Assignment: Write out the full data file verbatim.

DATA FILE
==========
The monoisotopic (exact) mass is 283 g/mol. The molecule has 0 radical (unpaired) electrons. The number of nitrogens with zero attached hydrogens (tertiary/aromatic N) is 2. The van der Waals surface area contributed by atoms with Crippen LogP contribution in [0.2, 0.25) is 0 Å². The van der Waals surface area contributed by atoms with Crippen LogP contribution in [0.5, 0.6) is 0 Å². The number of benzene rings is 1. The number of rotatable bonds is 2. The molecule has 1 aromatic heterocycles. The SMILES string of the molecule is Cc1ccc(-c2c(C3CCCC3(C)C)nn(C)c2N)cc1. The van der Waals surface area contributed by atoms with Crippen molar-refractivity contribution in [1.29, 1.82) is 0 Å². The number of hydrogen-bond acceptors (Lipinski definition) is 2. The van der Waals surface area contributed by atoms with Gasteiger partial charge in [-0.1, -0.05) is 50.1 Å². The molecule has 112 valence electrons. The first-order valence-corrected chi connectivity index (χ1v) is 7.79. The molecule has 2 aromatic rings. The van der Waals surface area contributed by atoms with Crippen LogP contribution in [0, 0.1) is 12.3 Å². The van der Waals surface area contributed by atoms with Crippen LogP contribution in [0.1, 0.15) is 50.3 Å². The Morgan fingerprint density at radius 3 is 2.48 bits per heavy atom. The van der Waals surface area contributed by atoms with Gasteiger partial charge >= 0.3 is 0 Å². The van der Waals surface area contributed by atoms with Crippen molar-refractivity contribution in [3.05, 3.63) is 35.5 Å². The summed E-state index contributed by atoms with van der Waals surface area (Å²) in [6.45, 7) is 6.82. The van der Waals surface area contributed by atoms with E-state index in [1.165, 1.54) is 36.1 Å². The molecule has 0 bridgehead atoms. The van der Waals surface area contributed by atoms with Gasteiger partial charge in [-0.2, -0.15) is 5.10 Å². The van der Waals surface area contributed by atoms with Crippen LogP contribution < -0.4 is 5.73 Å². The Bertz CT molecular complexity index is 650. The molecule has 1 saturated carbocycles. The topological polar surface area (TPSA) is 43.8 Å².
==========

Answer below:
The monoisotopic (exact) mass is 283 g/mol. The molecule has 0 radical (unpaired) electrons. The number of nitrogens with zero attached hydrogens (tertiary/aromatic N) is 2. The van der Waals surface area contributed by atoms with Crippen LogP contribution in [0.2, 0.25) is 0 Å². The van der Waals surface area contributed by atoms with Crippen LogP contribution in [0.5, 0.6) is 0 Å². The number of benzene rings is 1. The number of rotatable bonds is 2. The molecule has 1 aromatic heterocycles. The SMILES string of the molecule is Cc1ccc(-c2c(C3CCCC3(C)C)nn(C)c2N)cc1. The van der Waals surface area contributed by atoms with Crippen molar-refractivity contribution in [1.29, 1.82) is 0 Å². The number of hydrogen-bond acceptors (Lipinski definition) is 2. The van der Waals surface area contributed by atoms with Gasteiger partial charge in [-0.1, -0.05) is 50.1 Å². The molecule has 112 valence electrons. The first-order valence-corrected chi connectivity index (χ1v) is 7.79. The molecule has 2 aromatic rings. The van der Waals surface area contributed by atoms with Crippen LogP contribution in [0, 0.1) is 12.3 Å². The van der Waals surface area contributed by atoms with Crippen LogP contribution in [0.1, 0.15) is 50.3 Å². The Morgan fingerprint density at radius 3 is 2.48 bits per heavy atom. The van der Waals surface area contributed by atoms with Gasteiger partial charge >= 0.3 is 0 Å². The van der Waals surface area contributed by atoms with Crippen molar-refractivity contribution in [3.05, 3.63) is 35.5 Å². The summed E-state index contributed by atoms with van der Waals surface area (Å²) in [6.45, 7) is 6.82. The van der Waals surface area contributed by atoms with E-state index in [1.165, 1.54) is 36.1 Å². The molecule has 0 bridgehead atoms. The van der Waals surface area contributed by atoms with Gasteiger partial charge in [-0.2, -0.15) is 5.10 Å². The van der Waals surface area contributed by atoms with Crippen LogP contribution < -0.4 is 5.73 Å². The Bertz CT molecular complexity index is 650. The molecule has 1 saturated carbocycles. The topological polar surface area (TPSA) is 43.8 Å².